The pistols produced by Jonas Petter (2) offered here are a beautiful pair of flintlock holster pistols that likely date circa 1690-1710. The guns are approximately 15” in overall length with 9 ¼” octagon to round barrels that are slightly swamped at the muzzles and have top flats along their entire length. The transition from octagon to round is smooth and graceful, taking place about 4 ½” from the breeches without baluster turned rings or anything that draws attention to the transformation. The tops of the barrels were lightly engraved with simple foliate patterns that were enhanced with gold gilt and the front sights consist of dovetailed brass blades near the muzzle. The pistols are nominally .55 caliber and have smooth bores. The 4 5/8” flat beveled locks are exquisitely decorated with deep relief engraved hunting and game scenes with the flat beveled swan-neck cocks engraved en-suite. The faceted steel pans are removeable and unbridled and the faces of the steels (frizzens) are engraved as well with flowing foliate motifs that match the backgrounds of the locks. Even the top jaws are engraved with matching foliate patterns. The steel springs have flowing scroll finials and the edges and terminus of the springs are lightly decorated as well. Both locks are signed under the steel, in the "V" of their spring, J Petter. The blued triggers had flowing finials to their rears and all of the mounting screws are fire blued as well. The pistols are gracefully stocked and adorned with gilt brass mounts. The mounts are decorated with highly detailed images and themes. Flowing foliate patterns and stippled punch-dot style backgrounds tie all of the mounts together thematically. The solid, 4 7/8” long side plates are richly detailed with a man in the dress of the period with his dog, surrounded by flowing foliate scrolls and with stippled background shading. The buttcaps features a classical hero in full battle dress surmounting a panoply of arm and surrounded by flowing foliate patterns that terminate in a final about half-way up the backstrap. The triggerguards shows another classical soldier, surmounting the top of a Corinthian column. Again, flowing foliate scrolls further decorate the guard with 2 5/8” long flowing finials forward of the guards. Matching ramrod entry pipes with faceted fronts and foliate sprays to their rears are mated with a second faceted thimble that retain tapered wood ramrods with trumpet shaped brass tips. Matching themed brass aprons surround the breech tangs, with flowing foliate themes and stippled backgrounds terminating in shell motif finals about one third of the way down the backstraps. Nose caps with flowing foliate themes complete the mountings. The stocks are simply and elegantly decorated with raised carvings that provide aprons around the tang plates and locks, with carved foliate themes connecting the finials of the tang plate and buttcaps along the backstraps of the pistols. Similar carvings connect the triggerguard finials with the entry pipe finials and incised lines with some simple flowing foliate motifs decorate the forends of the stocks.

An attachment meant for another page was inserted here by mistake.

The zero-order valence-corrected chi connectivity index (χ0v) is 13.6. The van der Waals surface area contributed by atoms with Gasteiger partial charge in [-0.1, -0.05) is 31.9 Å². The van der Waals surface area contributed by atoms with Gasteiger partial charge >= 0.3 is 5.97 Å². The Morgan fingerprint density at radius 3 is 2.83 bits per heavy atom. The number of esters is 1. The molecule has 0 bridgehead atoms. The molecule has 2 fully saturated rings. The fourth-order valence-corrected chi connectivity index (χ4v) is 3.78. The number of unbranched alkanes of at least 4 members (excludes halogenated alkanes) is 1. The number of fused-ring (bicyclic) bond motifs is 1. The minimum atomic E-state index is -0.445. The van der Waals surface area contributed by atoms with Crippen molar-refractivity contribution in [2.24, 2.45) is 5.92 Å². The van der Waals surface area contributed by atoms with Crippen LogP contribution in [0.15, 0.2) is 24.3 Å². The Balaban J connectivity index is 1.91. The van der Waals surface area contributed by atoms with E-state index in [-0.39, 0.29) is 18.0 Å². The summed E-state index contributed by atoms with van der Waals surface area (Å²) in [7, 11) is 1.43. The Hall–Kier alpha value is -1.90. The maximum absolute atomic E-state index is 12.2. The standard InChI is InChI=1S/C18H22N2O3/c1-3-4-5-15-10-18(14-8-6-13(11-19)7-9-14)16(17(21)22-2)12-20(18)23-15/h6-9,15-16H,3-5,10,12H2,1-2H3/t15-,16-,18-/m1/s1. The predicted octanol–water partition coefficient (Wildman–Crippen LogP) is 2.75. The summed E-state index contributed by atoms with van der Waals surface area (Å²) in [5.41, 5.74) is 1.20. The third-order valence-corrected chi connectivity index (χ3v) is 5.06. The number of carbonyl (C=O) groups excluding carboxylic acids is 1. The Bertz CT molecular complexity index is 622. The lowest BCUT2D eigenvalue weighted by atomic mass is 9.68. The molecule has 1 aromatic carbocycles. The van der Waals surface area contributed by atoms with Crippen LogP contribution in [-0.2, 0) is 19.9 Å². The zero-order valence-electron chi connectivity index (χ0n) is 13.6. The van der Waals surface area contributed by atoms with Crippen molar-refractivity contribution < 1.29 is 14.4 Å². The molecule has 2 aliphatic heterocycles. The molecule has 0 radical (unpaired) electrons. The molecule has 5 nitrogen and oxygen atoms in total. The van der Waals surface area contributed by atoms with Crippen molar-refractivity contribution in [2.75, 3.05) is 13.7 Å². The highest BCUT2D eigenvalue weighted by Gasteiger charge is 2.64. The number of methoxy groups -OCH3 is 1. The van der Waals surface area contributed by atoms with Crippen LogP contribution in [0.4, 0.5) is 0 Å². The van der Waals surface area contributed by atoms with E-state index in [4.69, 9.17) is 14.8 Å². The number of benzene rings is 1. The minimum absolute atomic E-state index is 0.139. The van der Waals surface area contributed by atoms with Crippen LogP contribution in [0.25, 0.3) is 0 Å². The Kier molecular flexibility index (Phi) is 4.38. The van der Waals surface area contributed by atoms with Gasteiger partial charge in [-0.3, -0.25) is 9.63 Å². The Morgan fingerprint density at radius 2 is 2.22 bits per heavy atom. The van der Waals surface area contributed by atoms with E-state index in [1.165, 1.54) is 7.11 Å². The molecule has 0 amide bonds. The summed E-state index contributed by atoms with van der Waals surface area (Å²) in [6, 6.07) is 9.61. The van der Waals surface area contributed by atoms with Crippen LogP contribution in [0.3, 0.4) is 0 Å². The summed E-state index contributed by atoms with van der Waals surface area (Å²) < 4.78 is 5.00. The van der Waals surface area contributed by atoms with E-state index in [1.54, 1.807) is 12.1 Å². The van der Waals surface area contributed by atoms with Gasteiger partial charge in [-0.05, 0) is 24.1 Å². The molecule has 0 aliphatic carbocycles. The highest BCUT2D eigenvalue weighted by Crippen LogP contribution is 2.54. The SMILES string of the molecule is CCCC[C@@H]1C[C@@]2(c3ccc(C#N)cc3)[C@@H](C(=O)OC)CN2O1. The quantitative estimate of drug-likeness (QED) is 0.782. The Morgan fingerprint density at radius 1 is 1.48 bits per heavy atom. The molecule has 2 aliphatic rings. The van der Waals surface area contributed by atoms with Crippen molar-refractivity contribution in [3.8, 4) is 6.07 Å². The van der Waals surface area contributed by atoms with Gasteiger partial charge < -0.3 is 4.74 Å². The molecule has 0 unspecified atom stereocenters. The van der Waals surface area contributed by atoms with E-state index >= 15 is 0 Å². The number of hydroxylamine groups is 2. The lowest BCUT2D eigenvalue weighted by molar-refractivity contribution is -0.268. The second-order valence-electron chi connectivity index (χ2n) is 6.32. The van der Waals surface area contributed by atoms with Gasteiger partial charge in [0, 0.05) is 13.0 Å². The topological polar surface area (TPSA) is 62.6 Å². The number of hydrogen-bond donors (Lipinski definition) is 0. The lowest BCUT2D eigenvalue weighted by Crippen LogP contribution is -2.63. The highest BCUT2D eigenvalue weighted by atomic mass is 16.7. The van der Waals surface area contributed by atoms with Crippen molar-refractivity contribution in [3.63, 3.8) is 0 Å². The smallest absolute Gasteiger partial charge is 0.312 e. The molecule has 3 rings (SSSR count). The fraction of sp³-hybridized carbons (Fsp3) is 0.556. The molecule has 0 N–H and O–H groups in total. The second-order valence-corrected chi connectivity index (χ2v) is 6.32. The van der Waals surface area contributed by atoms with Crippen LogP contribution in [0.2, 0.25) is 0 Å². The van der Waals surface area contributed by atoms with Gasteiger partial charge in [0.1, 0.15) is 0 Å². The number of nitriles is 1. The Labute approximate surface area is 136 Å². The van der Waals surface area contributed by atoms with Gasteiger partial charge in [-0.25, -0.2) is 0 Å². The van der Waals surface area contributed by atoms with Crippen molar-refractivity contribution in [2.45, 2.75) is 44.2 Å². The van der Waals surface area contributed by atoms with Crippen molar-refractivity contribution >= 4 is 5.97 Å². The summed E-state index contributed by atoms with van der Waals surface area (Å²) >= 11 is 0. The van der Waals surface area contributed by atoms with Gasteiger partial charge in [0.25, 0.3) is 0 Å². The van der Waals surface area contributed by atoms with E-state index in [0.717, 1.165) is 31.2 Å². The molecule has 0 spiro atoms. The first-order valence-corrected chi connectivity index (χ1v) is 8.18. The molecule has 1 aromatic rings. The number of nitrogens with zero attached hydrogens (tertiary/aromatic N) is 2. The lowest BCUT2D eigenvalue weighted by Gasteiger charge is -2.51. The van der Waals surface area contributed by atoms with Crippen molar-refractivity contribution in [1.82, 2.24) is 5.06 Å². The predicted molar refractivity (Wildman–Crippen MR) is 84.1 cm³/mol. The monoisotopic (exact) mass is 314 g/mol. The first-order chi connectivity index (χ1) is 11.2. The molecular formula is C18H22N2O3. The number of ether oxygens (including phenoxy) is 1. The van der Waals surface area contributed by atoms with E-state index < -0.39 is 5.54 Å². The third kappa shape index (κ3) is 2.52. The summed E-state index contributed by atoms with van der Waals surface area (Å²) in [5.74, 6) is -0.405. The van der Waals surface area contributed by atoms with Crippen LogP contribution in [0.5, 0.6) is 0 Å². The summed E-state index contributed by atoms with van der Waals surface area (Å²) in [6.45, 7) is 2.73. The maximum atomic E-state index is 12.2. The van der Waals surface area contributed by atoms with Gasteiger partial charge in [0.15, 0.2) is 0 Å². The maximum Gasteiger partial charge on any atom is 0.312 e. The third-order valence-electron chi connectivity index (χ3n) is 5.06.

Overall the pistols remain in about VERY GOOD to NEAR FINE condition, with one pistol having somewhat better wood and fewer repairs. As with nearly all examples of flintlock pistols that are some three hundred years old, the guns have some condition issues and restorations. Throughout the images the gun referred to as Pistol #1 is the one with a cocked hammer and the gun referred to as Pistol #2 is the one with the hammer in the lowered position, or in one photo, on half-cock. Both pistols retain exceptionally crisp engraving on their locks with fantastic detail and remain fully functional from a mechanical standpoint. Both remain in original flint with Pistol #1 appearing to have had one internal screw replaced that now extends just through the lock plate behind the pan. Both pistols have been cleaned to bright in the European fashion, leaving the engraving on the barrels weak, with only traces of the gold gilt decoration remaining in that engraving. The metal is staring to tone down with a duller steel or pewter color and some lightly scattered surface oxidation and minor age discoloration here and there. The frizzen springs both retain traces of fire blue, and all of these external screws retain at least traces of blue as well. The bores of both pistols remain in VERY GOOD+ to NEAR FINE condition. They are mostly bright with some scattered surface oxidation and some light pitting here and there. The brass mounts have been similarly polished to bright, retaining only traces of the gilding, which remains strongest inside the triggerguards and in the deep recesses of the decorated mounts. Other than the cleaning of the metal, the steel and brass components of both pistols remain in really FINE condition.